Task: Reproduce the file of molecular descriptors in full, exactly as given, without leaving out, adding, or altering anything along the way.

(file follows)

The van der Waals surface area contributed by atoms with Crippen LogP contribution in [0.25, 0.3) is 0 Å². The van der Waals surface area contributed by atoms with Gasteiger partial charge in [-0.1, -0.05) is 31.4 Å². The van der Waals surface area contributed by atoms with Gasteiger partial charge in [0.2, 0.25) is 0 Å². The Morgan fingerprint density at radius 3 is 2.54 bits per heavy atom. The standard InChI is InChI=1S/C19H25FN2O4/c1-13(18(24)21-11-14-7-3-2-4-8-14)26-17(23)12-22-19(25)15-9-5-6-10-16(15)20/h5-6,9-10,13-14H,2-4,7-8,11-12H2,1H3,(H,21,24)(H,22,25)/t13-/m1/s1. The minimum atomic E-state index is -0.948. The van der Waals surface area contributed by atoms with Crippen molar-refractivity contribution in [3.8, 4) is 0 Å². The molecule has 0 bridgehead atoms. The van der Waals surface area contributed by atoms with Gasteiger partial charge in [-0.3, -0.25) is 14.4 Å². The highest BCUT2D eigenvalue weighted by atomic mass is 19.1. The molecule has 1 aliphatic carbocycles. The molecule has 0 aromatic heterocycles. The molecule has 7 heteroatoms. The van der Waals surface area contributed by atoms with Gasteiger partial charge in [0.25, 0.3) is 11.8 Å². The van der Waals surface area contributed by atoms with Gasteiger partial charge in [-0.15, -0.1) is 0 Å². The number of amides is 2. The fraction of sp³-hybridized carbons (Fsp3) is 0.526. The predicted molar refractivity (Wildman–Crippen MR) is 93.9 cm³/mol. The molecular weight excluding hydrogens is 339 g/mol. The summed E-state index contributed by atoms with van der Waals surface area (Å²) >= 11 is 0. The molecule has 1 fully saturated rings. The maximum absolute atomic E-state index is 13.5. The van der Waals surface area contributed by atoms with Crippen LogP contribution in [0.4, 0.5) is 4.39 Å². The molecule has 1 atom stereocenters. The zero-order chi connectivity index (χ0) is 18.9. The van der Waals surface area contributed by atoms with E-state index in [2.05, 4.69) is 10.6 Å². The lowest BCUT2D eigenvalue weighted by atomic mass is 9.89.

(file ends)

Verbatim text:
The van der Waals surface area contributed by atoms with Crippen LogP contribution in [0.25, 0.3) is 0 Å². The van der Waals surface area contributed by atoms with Gasteiger partial charge in [-0.1, -0.05) is 31.4 Å². The van der Waals surface area contributed by atoms with Gasteiger partial charge in [0.2, 0.25) is 0 Å². The Morgan fingerprint density at radius 3 is 2.54 bits per heavy atom. The standard InChI is InChI=1S/C19H25FN2O4/c1-13(18(24)21-11-14-7-3-2-4-8-14)26-17(23)12-22-19(25)15-9-5-6-10-16(15)20/h5-6,9-10,13-14H,2-4,7-8,11-12H2,1H3,(H,21,24)(H,22,25)/t13-/m1/s1. The minimum atomic E-state index is -0.948. The van der Waals surface area contributed by atoms with Crippen molar-refractivity contribution in [3.8, 4) is 0 Å². The molecule has 0 bridgehead atoms. The van der Waals surface area contributed by atoms with Gasteiger partial charge in [-0.3, -0.25) is 14.4 Å². The highest BCUT2D eigenvalue weighted by atomic mass is 19.1. The molecule has 1 aliphatic carbocycles. The molecule has 0 aromatic heterocycles. The molecule has 7 heteroatoms. The van der Waals surface area contributed by atoms with Gasteiger partial charge in [0.25, 0.3) is 11.8 Å². The van der Waals surface area contributed by atoms with Gasteiger partial charge in [-0.15, -0.1) is 0 Å². The number of amides is 2. The fraction of sp³-hybridized carbons (Fsp3) is 0.526. The predicted molar refractivity (Wildman–Crippen MR) is 93.9 cm³/mol. The molecular weight excluding hydrogens is 339 g/mol. The summed E-state index contributed by atoms with van der Waals surface area (Å²) >= 11 is 0. The molecule has 1 fully saturated rings. The maximum absolute atomic E-state index is 13.5. The van der Waals surface area contributed by atoms with Crippen LogP contribution in [0.4, 0.5) is 4.39 Å². The molecule has 1 atom stereocenters. The zero-order chi connectivity index (χ0) is 18.9. The van der Waals surface area contributed by atoms with E-state index in [2.05, 4.69) is 10.6 Å². The lowest BCUT2D eigenvalue weighted by atomic mass is 9.89.